Social Question

Adirondackwannabe's avatar

What's the best or most appropriate way to respond to a parent who has lost a child especially at a young age?

Asked by Adirondackwannabe (36630points) September 17th, 2010

Anybody in the birth story thread is going to know what lead to this, but I just wanted to get a few thoughts on this. I’m not a parent, but it seems thats got to be one of the hardest losses to deal with. As a parent or as a nonparent how do you respond to someone who has lost a child or as a grieving parent what helped you get through it. If it was fairly recent and/or still too painful please don’t respond. I’ve been through enough of similar things to know it takes a lot of time to even cope with this.

Observing members: 0 Composing members: 0

8 Answers

Fairylover78's avatar

The only thing you can do is let them know how sorry you are for their loss and that you are there for them if/when they need someone to talk to, or just lean on. Keep them company and check on them often, be a friend. Hug them, and let them know that you are there. Nothing can take the pain away, but knowing someone is there for you and that you have someone to go to when things get hard can be a comfort.

ANef_is_Enuf's avatar

There really isn’t anything that you can say or do to make things better. Having watched my parents lose a young child, and then many years later attempting to help a friend cope with the grief of her teenage daughter taking her own life… I have learned that the only thing you can do is offer a shoulder to cry on. Although it really isn’t, it feels incredibly unnatural to bury a child, and the only thing that will heal those wounds is time and support. Honestly, I don’t believe that is a wound that ever truly closes. After having witnessed it so closely, I’m fairly certain that is one of those events in life that leaves an emotional scar like no other. Very sad.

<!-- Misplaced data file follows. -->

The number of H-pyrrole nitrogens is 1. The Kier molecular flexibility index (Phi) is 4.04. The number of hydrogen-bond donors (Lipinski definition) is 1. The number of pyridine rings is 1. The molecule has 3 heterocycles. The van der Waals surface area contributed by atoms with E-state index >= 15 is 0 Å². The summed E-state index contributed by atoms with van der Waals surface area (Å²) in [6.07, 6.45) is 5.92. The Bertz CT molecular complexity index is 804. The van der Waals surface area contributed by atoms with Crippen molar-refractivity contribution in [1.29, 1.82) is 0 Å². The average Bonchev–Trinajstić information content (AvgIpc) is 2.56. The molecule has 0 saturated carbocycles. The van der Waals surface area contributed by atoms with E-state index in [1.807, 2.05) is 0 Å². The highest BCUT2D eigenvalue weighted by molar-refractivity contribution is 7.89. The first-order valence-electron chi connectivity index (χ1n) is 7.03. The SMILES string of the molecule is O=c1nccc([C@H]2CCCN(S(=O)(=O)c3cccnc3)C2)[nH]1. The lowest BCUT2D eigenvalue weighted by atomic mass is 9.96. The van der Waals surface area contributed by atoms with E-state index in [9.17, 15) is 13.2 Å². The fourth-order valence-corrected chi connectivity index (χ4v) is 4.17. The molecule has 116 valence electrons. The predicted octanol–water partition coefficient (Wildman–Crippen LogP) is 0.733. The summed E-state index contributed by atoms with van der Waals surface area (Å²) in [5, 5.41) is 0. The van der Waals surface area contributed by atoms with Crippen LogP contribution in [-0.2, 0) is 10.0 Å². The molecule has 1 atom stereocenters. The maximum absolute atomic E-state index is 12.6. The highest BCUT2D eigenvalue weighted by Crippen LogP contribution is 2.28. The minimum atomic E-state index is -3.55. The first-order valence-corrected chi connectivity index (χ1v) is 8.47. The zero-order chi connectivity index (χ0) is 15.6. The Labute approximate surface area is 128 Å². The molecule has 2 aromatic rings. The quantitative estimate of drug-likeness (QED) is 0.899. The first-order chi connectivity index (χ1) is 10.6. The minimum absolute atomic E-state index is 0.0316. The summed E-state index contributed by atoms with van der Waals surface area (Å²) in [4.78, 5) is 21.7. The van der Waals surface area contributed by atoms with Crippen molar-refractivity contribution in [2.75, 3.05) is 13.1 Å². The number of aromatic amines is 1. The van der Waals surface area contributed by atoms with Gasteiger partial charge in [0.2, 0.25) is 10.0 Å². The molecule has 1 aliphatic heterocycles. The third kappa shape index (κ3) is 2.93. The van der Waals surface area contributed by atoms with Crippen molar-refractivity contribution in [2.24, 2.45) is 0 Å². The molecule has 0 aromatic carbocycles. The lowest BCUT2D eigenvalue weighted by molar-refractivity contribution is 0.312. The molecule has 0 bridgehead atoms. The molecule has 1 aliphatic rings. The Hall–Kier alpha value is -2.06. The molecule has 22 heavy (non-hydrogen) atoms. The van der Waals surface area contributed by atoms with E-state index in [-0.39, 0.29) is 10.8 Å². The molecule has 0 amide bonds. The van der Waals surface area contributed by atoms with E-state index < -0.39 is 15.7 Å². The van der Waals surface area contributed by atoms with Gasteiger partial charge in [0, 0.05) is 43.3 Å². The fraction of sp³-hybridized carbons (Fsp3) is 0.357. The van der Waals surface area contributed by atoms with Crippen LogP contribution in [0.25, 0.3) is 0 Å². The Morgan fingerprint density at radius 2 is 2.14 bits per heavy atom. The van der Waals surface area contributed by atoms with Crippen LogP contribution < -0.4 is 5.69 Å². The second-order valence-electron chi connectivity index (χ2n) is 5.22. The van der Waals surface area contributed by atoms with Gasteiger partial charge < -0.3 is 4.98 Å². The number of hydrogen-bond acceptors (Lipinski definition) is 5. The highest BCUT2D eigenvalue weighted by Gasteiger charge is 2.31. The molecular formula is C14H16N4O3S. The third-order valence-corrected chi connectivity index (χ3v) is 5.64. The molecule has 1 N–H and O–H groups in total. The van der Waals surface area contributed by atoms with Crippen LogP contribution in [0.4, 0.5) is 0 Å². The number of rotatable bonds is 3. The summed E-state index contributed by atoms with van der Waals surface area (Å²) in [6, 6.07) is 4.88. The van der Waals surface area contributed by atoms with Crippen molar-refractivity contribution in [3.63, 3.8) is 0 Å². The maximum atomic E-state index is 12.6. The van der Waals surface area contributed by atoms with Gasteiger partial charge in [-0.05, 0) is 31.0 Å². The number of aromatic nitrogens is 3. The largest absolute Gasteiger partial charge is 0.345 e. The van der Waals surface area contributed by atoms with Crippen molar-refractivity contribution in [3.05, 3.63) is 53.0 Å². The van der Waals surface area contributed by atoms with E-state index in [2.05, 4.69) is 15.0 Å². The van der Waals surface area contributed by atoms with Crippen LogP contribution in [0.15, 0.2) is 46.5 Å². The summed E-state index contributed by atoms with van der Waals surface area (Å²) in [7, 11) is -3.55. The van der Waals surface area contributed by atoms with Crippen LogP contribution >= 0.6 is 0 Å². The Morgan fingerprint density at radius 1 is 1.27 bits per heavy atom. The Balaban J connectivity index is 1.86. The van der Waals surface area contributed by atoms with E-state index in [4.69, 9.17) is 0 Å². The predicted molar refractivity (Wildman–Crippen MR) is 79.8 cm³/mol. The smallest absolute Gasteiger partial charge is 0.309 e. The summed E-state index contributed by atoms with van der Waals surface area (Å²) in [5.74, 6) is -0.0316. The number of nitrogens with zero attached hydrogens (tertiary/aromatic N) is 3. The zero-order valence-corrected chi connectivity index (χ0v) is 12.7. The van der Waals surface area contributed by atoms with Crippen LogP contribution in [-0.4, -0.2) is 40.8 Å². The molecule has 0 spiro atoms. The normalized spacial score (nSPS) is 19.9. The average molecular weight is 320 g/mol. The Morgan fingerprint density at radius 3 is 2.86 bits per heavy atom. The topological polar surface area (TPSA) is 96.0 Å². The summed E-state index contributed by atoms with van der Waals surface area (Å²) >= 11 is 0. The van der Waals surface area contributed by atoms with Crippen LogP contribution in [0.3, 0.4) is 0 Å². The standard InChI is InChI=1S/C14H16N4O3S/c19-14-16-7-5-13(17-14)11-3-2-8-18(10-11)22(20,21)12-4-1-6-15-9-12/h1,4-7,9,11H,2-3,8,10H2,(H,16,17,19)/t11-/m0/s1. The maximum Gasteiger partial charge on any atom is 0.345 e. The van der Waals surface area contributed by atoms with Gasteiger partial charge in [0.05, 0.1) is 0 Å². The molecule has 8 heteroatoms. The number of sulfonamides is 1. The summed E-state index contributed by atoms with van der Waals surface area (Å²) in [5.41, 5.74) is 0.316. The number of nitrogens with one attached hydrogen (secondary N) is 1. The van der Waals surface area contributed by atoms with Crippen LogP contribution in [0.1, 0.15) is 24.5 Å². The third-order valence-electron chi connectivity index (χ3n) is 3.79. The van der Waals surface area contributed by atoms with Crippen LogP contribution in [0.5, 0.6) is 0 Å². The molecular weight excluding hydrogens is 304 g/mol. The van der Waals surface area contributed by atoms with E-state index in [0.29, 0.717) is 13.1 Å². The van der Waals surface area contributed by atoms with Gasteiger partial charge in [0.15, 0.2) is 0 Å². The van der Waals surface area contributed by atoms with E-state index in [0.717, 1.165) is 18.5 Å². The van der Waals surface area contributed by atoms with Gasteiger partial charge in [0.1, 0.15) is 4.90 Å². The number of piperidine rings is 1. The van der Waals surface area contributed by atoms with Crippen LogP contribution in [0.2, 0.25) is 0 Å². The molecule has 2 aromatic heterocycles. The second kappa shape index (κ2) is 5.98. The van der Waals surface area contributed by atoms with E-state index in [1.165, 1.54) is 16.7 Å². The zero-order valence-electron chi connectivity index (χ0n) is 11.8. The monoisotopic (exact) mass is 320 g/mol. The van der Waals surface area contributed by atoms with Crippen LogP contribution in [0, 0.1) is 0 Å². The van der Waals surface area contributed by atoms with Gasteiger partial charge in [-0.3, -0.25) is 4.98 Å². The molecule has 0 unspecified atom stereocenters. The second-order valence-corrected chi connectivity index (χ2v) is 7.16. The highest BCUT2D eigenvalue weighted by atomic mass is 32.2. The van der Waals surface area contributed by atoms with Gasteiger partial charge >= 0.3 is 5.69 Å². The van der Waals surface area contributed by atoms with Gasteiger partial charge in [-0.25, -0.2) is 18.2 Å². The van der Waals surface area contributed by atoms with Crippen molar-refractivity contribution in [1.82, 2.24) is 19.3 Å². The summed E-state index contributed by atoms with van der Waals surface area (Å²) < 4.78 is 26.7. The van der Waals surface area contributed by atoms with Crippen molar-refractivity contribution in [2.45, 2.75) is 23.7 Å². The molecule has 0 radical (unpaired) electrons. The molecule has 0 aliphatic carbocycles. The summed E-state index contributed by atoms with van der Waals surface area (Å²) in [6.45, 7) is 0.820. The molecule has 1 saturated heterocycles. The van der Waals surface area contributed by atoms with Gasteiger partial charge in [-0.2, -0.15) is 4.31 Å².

Cruiser's avatar

I wouldn’t know what to say either. I have seen babies leave this world and the loss is unimaginable. I will say a strong faith based support group seems to provide comfort in those initial days weeks and months.

I stumbled into an awkward situation years ago when I noticed my Secretary wearing that babie charm bracelet with 3 charms and since I knew she had only 2 children I asked why 3 charms?? She touched the clear/sliver one and with a tear in her eye said this is my little angel.

john65pennington's avatar

Firsthand experience here: not me, my brother. when his daughter turned 32 she was diagnosed with breast cancer. she was terminal. her death had devastating effect on all the family. my brother and his wife had wished it had been them, instead of their daughter. i can tell you this as a fact….you will never, in your lifetime, recover from the loss of one of your chldren. they are not suppose to die first. i have watched her death slowly take a toll on my brother and his wife. eventually, his wife died with a broken heart. then, my brother suffered a heart attack and has not returned to being normal. he has fallen twice and broken his leg twice. this is not a good picture.

As you can see, the loss of a child is both psychological and physical on the parents.

Do you ever recover? NO. you just exist.

JustmeAman's avatar

I was just viewing this and tears began to roll. I have lost 4 children in total. Three that were born as preemies and one that was full term but had a problem and died in my arms. The feelings NEVER go away though in time one can talk about it. @Cruiser your story touched me personally and I couldn’t help but shed a tear as well.

Adirondackwannabe's avatar

JustmeAman: I wrote it from the point of view of I never feel adequate to the task, and then just after I hit submit, I had the thought it might cause pain to someone, especially you. I’m very sorry for that and your loss. I thought of pulling it, but it seemed to get reasonable reviews so I left it up. If you or anyone else thinks I should pull it let me or a mod know.

JustmeAman's avatar

@Adirondackwannabe No I am so glad you didn’t. Remembering is not all pain it is wonderful to remember but it does bring a tear or two. I think it is a good thing to talk about and allow others to see it and also to share their own. For a number of years I helped a social worker at the hospital with parents who had lost children and that was the best therapy that one could ask for. THANK YOU

Answer this question




to answer.
Your answer will be saved while you login or join.

Have a question? Ask Fluther!

What do you know more about?
Knowledge Networking @ Fluther